In this game, the Hokies demonstrated unequivocally their special teams dominance. Andre Davis scored his fourth career punt return TD, and the Hokies pulled out a rare bit of trickery when punter Vinnie Burns completed a 33-yard pass to Garnell Wilds on a fake punt. Despite Coach Beamer's edict of "no fakes" before the Hokies went out on the field, Burns noticed that Wilds was uncovered and threw it to him for a first down.
Tech also squib-kicked one kickoff (on purpose? Given Mollerup's proficiency on kickoffs, I think so) that resulted in UCF batting it around and Tech recovering.
But without a doubt, the most masterful display of special teams acumen occurred at the end of the first half. With 1:11 to go, UCF took over possession on their 20 yard line, and after their first two plays resulted in losses back to the 16-yard line, the Hokies spent a timeout with 17 seconds to go. When UCF's third and 14 play netted just one yard to the 17-yard line, the Hokies spent another timeout with 12 seconds to go, forcing UCF to punt.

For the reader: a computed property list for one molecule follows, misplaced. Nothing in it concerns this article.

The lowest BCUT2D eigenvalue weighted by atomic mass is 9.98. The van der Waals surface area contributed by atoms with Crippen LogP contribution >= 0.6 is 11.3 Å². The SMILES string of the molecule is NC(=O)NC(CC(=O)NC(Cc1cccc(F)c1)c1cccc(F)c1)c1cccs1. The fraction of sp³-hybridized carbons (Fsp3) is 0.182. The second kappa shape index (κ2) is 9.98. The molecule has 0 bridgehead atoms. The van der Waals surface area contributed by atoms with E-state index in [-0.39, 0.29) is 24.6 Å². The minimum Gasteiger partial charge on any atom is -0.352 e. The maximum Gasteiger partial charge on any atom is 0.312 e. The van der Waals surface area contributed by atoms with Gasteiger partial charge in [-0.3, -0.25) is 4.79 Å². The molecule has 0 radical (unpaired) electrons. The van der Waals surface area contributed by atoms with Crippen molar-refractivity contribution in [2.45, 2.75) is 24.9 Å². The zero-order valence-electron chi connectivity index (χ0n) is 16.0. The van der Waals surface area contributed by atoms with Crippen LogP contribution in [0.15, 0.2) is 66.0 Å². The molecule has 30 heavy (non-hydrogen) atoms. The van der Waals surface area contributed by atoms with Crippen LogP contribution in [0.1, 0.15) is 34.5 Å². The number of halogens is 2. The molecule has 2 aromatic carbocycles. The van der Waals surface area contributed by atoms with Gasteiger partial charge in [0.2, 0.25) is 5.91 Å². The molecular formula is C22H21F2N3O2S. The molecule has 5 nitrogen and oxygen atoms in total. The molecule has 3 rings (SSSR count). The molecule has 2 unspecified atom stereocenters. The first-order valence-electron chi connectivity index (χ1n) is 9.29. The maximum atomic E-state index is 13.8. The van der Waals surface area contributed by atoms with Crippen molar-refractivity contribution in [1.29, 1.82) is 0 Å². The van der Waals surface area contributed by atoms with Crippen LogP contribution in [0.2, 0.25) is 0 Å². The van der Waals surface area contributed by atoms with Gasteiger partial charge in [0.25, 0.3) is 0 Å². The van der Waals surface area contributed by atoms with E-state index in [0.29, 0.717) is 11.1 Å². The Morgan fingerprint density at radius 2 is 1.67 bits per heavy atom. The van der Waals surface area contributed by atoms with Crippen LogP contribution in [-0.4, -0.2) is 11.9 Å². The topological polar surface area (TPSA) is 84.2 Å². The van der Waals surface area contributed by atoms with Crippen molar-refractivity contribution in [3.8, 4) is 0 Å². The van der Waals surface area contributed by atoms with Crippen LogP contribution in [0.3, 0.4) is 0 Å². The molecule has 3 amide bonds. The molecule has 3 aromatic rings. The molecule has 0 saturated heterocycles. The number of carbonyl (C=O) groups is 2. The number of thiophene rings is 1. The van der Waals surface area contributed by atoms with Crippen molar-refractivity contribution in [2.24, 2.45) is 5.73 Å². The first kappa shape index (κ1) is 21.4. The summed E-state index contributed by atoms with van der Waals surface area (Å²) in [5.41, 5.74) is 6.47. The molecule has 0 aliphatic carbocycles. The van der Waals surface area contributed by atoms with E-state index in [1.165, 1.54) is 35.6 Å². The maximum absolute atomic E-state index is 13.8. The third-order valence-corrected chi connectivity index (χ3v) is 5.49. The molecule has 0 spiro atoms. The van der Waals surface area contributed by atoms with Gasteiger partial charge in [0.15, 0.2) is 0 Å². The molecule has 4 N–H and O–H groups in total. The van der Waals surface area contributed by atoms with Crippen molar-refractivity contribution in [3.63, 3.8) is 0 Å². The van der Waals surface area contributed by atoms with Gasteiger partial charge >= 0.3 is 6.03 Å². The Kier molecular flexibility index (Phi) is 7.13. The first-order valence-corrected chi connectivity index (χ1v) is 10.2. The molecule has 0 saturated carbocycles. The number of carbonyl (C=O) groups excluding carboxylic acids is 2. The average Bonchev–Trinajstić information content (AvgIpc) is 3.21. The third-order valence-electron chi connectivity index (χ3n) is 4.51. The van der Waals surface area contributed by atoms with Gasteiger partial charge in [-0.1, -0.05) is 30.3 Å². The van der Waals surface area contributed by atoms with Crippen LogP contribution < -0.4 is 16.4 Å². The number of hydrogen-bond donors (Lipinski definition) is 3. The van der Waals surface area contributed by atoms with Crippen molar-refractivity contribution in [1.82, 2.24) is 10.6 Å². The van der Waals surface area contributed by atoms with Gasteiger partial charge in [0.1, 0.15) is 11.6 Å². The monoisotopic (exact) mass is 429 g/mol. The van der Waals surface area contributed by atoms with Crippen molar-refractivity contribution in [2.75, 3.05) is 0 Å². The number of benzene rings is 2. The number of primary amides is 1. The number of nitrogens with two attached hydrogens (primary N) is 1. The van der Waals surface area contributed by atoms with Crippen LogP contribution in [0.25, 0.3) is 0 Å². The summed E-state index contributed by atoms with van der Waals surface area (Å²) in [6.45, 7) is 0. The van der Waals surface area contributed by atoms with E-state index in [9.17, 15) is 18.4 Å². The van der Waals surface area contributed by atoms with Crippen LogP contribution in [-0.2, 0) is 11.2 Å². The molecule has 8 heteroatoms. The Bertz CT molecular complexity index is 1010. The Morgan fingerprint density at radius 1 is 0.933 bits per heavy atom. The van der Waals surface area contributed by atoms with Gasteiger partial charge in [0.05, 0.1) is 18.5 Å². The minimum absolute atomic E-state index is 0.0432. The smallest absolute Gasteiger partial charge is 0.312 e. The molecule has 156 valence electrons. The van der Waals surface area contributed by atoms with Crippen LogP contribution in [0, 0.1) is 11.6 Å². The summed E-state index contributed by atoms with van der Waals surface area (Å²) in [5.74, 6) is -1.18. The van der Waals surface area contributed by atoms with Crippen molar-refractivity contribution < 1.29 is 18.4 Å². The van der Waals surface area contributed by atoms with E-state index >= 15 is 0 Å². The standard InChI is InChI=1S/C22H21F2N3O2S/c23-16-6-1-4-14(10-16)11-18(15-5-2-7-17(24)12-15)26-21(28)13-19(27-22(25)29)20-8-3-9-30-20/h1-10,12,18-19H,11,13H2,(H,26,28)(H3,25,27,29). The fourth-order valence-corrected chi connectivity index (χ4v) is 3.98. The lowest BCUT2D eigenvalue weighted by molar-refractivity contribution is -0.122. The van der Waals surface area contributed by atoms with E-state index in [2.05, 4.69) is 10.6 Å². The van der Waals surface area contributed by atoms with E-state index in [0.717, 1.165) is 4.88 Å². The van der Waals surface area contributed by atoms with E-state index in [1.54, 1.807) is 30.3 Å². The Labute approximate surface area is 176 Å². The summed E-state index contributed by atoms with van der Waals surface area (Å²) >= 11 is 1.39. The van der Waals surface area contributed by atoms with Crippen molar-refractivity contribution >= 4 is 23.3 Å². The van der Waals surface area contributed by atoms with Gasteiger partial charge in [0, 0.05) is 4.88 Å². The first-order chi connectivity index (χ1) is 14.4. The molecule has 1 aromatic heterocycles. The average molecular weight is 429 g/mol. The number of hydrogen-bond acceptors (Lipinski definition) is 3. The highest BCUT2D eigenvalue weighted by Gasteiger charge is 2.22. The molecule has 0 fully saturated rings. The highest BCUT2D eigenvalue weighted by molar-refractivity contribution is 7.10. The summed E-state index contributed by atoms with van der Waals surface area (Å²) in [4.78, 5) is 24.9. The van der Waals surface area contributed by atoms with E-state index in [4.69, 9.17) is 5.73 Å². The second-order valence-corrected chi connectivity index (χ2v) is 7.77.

And Tech promptly blocked it for a near-touchdown, settling instead for a safety when the ball barely made it out of the end zone. It's too bad ESPN's Mike Tirico wasn't broadcasting this game, because he's a big fan of Tech's special teams, and he would have loved to have seen it.
There are very few teams that can simply adopt the attitude of, "We're going to force you to punt, then we're going to block it." Virginia Tech is one of them. I sometimes wonder why the Hokies don't try to block every punt, but I guess Andre Davis's four punt returns for TD's in the last two seasons answer that question: when the threat of a block is there, it sets up the return. You have to do both for each to be effective.
Comments on UCF